Atrocities rampant in Nazis’ concentration camp for women
Reviewed by: Barry Craig
The most disappointing thing about monsters is they don’t look monstrous. So the ones whose mug shots are in Sarah Helm’s massive, brilliant telling of retching wickedness in If This Is A Woman seem on the surface no different than ordinary innocents.
Even more disturbing is the lack of guilt these torturers and executioners had for what they did for six years in the Second World War in the Nazis’ only concentration camp exclusively for women.
The SS men and women running this nightmarish human zoo believed they were respectable functionaries doing what they were told in a system created and sanctioned by their country to get rid of undesirables. So to them what they were operating was not a senseless coliseum of death, terror and sickening cruelty, but a legitimate, beneficial workplace.
(The phenomenon of mass murderers thinking they aren’t, and appearing to be just everyday people, is a combination described beautifully by writer Hannah Arendt — she called it “the banality of systemic evil.”)
At Ravensbrück, in a pastoral lake setting an hour from Berlin, SS Reichsführer Heinrich Himmler himself lovingly oversaw the design of a concentration camp on land he owned. He was very proud of what he accomplished, and often visited to enjoy the beautiful view of the lake.
Meanwhile, as he took in nature through his granny glasses, women nearby were being matter-of-factly beaten, starved, worked to death, poisoned, tortured, executed and gassed without a second thought.
Before Ravensbrück closed at war’s end, 130,000 women and children had been imprisoned there. The system never questioned why one SS doctor’s sadism was always accompanied with a smile, or why another loved to use his own custom-made torture devices, because in this environment the abnormal was normal.
As many as 90,000 of the women perished. Nervous breakdowns were easy to spot: the victims couldn’t stop laughing.
So begins the toxic story of the Nazis’ special hellhole for women and the exhausting struggle author London-based author Sarah Helm undertook to ensure what went on there is not lost to history as it almost might have been without her. She succeeds brilliantly.
Until Helm came along, the evil that was Ravensbrück was, for many reasons, by and large unknown to the Western world: the Nazis tried their best to destroy all evidence of it; the camp was in the Soviet postwar zone of occupation and inaccessible to the West; much of it was torn down to make way for a Russian army camp; and the nearby townspeople later proposed turning the site not into a shrine but a supermarket.
What is described in this book will turn readers’ stomachs. For example, one morning a three-year-old girl was walked by a male guard down to the nearby lake and drowned by hand because she had overslept and made him late for his breakfast.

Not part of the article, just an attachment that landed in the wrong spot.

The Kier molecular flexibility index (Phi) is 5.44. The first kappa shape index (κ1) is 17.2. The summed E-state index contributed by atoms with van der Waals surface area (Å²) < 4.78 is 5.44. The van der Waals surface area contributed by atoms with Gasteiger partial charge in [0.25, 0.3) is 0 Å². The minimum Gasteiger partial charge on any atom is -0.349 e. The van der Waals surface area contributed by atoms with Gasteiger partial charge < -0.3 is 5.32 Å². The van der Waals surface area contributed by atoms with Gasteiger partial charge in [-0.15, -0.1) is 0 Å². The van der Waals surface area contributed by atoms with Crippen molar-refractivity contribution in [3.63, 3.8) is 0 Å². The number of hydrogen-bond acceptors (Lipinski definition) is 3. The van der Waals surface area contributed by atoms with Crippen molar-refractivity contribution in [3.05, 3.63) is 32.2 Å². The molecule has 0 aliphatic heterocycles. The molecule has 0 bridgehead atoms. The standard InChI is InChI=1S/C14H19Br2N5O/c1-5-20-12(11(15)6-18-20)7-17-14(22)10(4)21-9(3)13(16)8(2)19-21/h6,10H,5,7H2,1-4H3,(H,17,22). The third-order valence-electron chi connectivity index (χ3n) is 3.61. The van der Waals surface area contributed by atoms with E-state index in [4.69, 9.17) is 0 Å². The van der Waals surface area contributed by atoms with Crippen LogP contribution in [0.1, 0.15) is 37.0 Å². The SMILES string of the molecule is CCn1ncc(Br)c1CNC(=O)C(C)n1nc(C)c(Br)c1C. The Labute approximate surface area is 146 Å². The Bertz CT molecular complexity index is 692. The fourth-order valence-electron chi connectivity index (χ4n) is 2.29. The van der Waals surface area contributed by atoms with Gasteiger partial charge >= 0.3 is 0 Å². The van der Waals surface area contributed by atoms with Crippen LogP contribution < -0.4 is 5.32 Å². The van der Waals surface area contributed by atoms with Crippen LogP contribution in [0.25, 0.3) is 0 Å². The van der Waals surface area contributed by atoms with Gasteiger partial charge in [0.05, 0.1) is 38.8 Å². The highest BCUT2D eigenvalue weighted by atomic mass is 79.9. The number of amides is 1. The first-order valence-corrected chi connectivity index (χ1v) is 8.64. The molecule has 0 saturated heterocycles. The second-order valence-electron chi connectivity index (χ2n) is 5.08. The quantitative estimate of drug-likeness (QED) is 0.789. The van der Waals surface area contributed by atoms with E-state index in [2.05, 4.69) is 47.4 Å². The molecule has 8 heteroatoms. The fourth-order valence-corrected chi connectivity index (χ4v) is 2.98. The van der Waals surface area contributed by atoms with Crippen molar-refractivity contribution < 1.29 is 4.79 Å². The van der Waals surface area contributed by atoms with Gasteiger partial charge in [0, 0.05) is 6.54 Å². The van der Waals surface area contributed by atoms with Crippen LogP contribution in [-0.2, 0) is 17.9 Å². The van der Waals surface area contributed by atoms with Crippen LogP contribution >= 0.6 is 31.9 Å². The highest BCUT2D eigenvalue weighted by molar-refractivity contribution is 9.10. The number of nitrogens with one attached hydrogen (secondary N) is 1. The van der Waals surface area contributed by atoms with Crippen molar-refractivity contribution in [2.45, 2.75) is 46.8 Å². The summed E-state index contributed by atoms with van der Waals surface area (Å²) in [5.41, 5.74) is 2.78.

Another guard saw a woman with a newborn still between her legs and picked it up and drowned it in a nearby bucket. (Some guards, both male and female, were put on trial after the war and executed; Himmler had already killed himself.)
The human fodder in Ravensbrück was women whom the Nazis considered enemies, troublemakers or nuisances: housewives, doctors, opera singers, academics, petty thieves, social outcasts, resistance fighters, Communists, Jehovah’s Witnesses, political foes, gypsies, prostitutes, the sick, disabled and the mentally ill. They came from more than 20 countries, including Holland, France, the Soviet Union, Hungary and Britain. Few of them were Jews.
Children were sterilized, newborns were routinely starved to death (600 of them), 25 lashes was routine for minor offences, and beatings and whips and bites from guard dogs killed many. Standing for hours outside in thin cotton dresses in winter was frostbite for some and fatal for others; fetuses were torn from wombs as the doctor and nurse performing the obscenity flirted. Seventy-seven Polish prisoners nicknamed “rabbits” were used as guinea pigs — their leg muscles cut or shot with a rifle (usually without anaesthetics) and glass, wood and dirt inserted into the wounds and treated with various drugs to see if any of them worked. They experienced unbelievable agony as infected legs blackened and ballooned. If they were still useful afterwards, the experiments were repeated. Such quackery was widespread and often fatal.
Many of the surviving women, covered with sores and emaciated, were then raped by the liberating Russians.
Any scholarship that strips naked the tyranny of extremism — from Hitler’s Nazi creed to today’s Islamic State and Boko Haram — is worthwhile.
If This Is a Woman is an important and noble chronicle of lasting value. It will make you cry.
Barry Craig is a retired journalist. He found the book heartbreaking.
Republished from the Winnipeg Free Press print edition March 28, 2015 D21